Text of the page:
I learned piano haphazardly as a teenager. When I attended Berklee College of music the piano teachers never talked about “playing” the piano, only what to play. Later in my professional work as a commercial musician the playing demands were not too strenuous.
In my early forty's I spent a summer in Santa Pola Spain with a small keyboard and a book of Bach WTC book 1 and Chopin Waltzes. Every afternoon after lunch while the world took a siesta, I would explore the music on this tiny sixty note plastic keyboard. It was a magical experience. Upon returning home, I started asking around for a piano teacher. Leon Karan’s name came up a few times, so I called him. He answered with his warm Russian accent. Yes, I will see you. An appointment was made.
“Mr. Story, please play for me a c major scale.”
Gritting my teeth and tensing my body as hard as I could, I dug in and roared up the piano. He looked at me sympathetically.
“Please play your piece for me.”
I’ve no recollection of which piece I played but I do remember his concerned reaction. I was humbled.
“You are of course going to do your ARCT?”
“ARCT, you are a piano teacher. You have a duty to your students.”
Four years and five thousand hours of practice later, I graduated age 47. It was the most difficult and rewarding thing I’ve ever done as a musician. It was truly a marathon, but to mangle my metaphors, I felt like superman.
If you'd like to feel like superman/woman, call me.
Revised October 2022
Tension is the enemy of speed.
At some point you will have to practice fast to play fast. Will it be pretty? No. But it will get better.
Try this. After mastering the piece at a slow tempo, isolate a single phrase or section and start speeding it up, pausing between repetitions to catch your breath.
I've demonstrated this in the video below. The faster I played the D major scale, the lighter my touch became because tension is the enemy of speed.
As Jamey Aebersold pleaded one day to his jazz campers. "Don't practice everything slow!"
revised October 2022
"Spending winters in the sunshine, reading, playing golf and socializing seemed a wonderful way to spend retirement. With both of us being music lovers, our sound system is always on all day with great music ranging from Classical, Jazz and some pop. But I felt something was missing and it wasn’t snow. My wife encouraged me for years to take music lessons. I was not too keen because my memory of lessons was the Nuns whacking my fingers with a ruler insisting, I keep my lazy fingers off the keys; that ended in 1958 when I got my Grade 8 piano. But the seed was planted. I decided to look on the net for a music teacher near Burlington and came across David’s website. This really looked interesting. During our cocktail hour that night, I said – when we get back to Burlington, I am going to take Jazz lessons from this David Story guy. On April 23, 2013 my life changed.
Of course, I thought I would be rattling off Jazz tunes within weeks; grief! As time progressed, I realized how complex Jazz really is, especially soloing; how do they do that? Practice, practice, practice every day and soon I started to see the tunnel – no light yet! After a few years of toil and trouble, something that sounded akin to music emerged; I encouraged my cousin to take lessons from David. Then, 4 years ago, David encouraged us to attend the Jamey Aebersold Summer workshop in Louisville. There we were for 6 days: 2 old guys, jamimg in groups, attending classes and intense listening, from 7am to 10 PM. Hardly time for a Scotch closer at night! At last, all those lessons from David were clicking into place like a Rubik’s cube. We went back the next summer and did it again. Then, David encouraged me to try and get a group together to Jam. The pressure was on; my 2 songs would not cut the mustard. More practice. An advert in Kijiji did the trick; we ended up with an exceptional drummer, bass, guitar – and me. We met every week for 3 hours until covid.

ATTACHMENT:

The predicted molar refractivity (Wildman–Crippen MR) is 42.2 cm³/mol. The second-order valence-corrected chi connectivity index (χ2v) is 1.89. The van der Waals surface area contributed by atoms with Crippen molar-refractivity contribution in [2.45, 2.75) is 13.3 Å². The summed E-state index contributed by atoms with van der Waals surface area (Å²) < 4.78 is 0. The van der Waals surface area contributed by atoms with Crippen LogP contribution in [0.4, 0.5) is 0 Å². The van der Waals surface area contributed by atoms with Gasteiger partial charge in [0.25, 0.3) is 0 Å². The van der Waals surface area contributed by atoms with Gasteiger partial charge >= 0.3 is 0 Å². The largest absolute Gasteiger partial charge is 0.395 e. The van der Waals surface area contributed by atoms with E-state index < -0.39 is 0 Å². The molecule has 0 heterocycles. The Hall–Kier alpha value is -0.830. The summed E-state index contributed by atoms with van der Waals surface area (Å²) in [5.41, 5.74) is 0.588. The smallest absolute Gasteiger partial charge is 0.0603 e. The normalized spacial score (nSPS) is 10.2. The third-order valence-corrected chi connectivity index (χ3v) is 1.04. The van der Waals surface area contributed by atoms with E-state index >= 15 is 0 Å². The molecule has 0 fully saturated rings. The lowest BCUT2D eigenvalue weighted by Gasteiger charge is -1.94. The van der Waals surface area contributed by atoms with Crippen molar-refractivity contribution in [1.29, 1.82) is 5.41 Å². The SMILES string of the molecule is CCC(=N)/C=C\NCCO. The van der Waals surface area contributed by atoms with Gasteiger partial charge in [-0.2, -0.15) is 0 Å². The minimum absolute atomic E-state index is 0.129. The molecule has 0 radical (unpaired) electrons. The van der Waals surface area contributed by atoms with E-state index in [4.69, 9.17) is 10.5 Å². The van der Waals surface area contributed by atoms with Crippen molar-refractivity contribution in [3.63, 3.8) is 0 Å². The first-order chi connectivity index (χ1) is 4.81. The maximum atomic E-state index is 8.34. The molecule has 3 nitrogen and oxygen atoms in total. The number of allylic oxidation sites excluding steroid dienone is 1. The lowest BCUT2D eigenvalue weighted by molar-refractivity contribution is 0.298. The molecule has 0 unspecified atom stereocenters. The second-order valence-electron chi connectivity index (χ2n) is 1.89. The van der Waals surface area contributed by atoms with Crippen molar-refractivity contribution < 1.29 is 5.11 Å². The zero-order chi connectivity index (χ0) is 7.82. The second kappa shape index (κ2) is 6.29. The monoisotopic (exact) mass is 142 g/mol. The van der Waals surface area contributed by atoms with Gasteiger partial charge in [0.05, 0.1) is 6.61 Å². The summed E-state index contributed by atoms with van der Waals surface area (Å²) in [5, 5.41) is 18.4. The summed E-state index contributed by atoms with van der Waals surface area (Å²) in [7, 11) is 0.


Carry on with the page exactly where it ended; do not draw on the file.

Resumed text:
My lessons continue. The Jam will continue after we all get our shots. I am still amazed at what some practice along with amazing guidance and encouragement from David has done for my life and continues to do so. Not bad for an 80 year old!"
Update October 2022: Gary is still at it. He's been playing jazz, in multiple bands, each week now, for years. Go Gary!
Revised October 2022
This is a sample from Monday, Tuesday, and Wednesday of this week. Title, composer, level.
Hey Jude Beatles
Prelude in C JS Bach RCM 5
Sonata in C 1767 Haydn RCM 5
Atacama Wynn-Anne Rossi RCM 2
Take the A Train Strayhorn
Sonatina in G Clementi RCM 4
Quiet Lagoon Jon George RCM 2
Mexican Jumping Beans
Serenade Franz Schubert
Saving the best for last Air Supply
Sonata in F Mozart RCM 9
March Dmitry Kabalevsky RCM A
1st Gymnopedie Eric Satie RCM 8
We Are The Champions Freddie Mercury and Queen
Dundas Blues Boogie Woogie David Story
Menuet en Rondeau Rameau RCM 2
Sneaky Sam Melody Bobar RCM B
Sonatina in G Thomas Attwood RCM 3
Charlotte's Daydream Pieter de Graaf
Intermezzo in A minor Brahms RCM 9
Cathryn goes to Hollywood David Story
Bouree in F Telemann RCM 7
Etude in D minor Czerny RCM 3
St. James Infirmary Trad Jazz
Sonatina in A minor Bender RCM 3
Study in D major Swinstead RCM 8
This is one interpretation among many possibilities.
I have marked the right hand legato and the left-hand quarter notes staccato. These staccato notes would be a 'wet' staccato, or "portato". Slightly detached but marked to give the music some forward momentum.
James Maddox presents a lovely rendition that closely resembles the edit above. He does place less emphasis on the broken chords of measures 9 and 16 though.
Revised October 2022
You've got to learn your instrument. Then, you practice, practice, practice. And then, when you finally get up there on the bandstand, forget all that and just wail.
I'm a professional pianist and music educator in West Toronto Ontario. I'm also a devoted percussionist and drum teacher.